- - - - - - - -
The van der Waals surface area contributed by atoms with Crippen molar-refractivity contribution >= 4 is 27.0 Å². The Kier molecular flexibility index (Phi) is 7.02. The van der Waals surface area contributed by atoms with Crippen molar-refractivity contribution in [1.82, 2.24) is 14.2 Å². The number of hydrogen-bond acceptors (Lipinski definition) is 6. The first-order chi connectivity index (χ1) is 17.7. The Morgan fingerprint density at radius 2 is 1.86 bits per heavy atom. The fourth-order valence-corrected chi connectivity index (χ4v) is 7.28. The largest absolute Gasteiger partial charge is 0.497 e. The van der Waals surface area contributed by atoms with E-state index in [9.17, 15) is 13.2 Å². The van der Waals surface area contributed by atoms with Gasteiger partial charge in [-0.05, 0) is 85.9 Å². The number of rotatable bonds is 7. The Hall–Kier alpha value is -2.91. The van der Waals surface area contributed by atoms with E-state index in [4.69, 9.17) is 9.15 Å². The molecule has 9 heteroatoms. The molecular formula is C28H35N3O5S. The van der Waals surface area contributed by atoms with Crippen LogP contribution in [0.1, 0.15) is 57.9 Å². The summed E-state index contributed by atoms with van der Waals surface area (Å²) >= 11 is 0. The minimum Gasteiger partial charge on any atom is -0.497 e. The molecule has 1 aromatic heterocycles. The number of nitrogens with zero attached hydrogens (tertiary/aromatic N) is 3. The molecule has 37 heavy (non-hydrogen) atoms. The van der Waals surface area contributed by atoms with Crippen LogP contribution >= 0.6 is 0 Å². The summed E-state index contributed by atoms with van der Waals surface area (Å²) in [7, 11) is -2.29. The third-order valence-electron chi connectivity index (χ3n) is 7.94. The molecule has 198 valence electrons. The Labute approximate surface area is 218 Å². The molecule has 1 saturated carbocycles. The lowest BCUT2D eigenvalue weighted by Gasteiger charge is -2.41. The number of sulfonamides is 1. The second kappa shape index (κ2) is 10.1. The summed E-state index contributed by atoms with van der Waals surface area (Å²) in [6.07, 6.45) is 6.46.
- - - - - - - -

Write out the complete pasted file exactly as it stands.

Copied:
The van der Waals surface area contributed by atoms with Crippen molar-refractivity contribution >= 4 is 27.0 Å². The Kier molecular flexibility index (Phi) is 7.02. The van der Waals surface area contributed by atoms with Crippen molar-refractivity contribution in [1.82, 2.24) is 14.2 Å². The number of hydrogen-bond acceptors (Lipinski definition) is 6. The first-order chi connectivity index (χ1) is 17.7. The Morgan fingerprint density at radius 2 is 1.86 bits per heavy atom. The fourth-order valence-corrected chi connectivity index (χ4v) is 7.28. The largest absolute Gasteiger partial charge is 0.497 e. The van der Waals surface area contributed by atoms with E-state index in [9.17, 15) is 13.2 Å². The van der Waals surface area contributed by atoms with Gasteiger partial charge in [-0.05, 0) is 85.9 Å². The number of rotatable bonds is 7. The Hall–Kier alpha value is -2.91. The van der Waals surface area contributed by atoms with E-state index in [4.69, 9.17) is 9.15 Å². The molecule has 9 heteroatoms. The molecular formula is C28H35N3O5S. The van der Waals surface area contributed by atoms with Crippen LogP contribution in [0.1, 0.15) is 57.9 Å². The summed E-state index contributed by atoms with van der Waals surface area (Å²) >= 11 is 0. The minimum Gasteiger partial charge on any atom is -0.497 e. The molecule has 1 aromatic heterocycles. The number of nitrogens with zero attached hydrogens (tertiary/aromatic N) is 3. The molecule has 37 heavy (non-hydrogen) atoms. The van der Waals surface area contributed by atoms with Crippen LogP contribution >= 0.6 is 0 Å². The summed E-state index contributed by atoms with van der Waals surface area (Å²) in [7, 11) is -2.29. The third-order valence-electron chi connectivity index (χ3n) is 7.94. The molecule has 198 valence electrons. The Labute approximate surface area is 218 Å². The molecule has 1 saturated carbocycles. The lowest BCUT2D eigenvalue weighted by Gasteiger charge is -2.41. The number of sulfonamides is 1. The second kappa shape index (κ2) is 10.1. The summed E-state index contributed by atoms with van der Waals surface area (Å²) in [6.07, 6.45) is 6.46.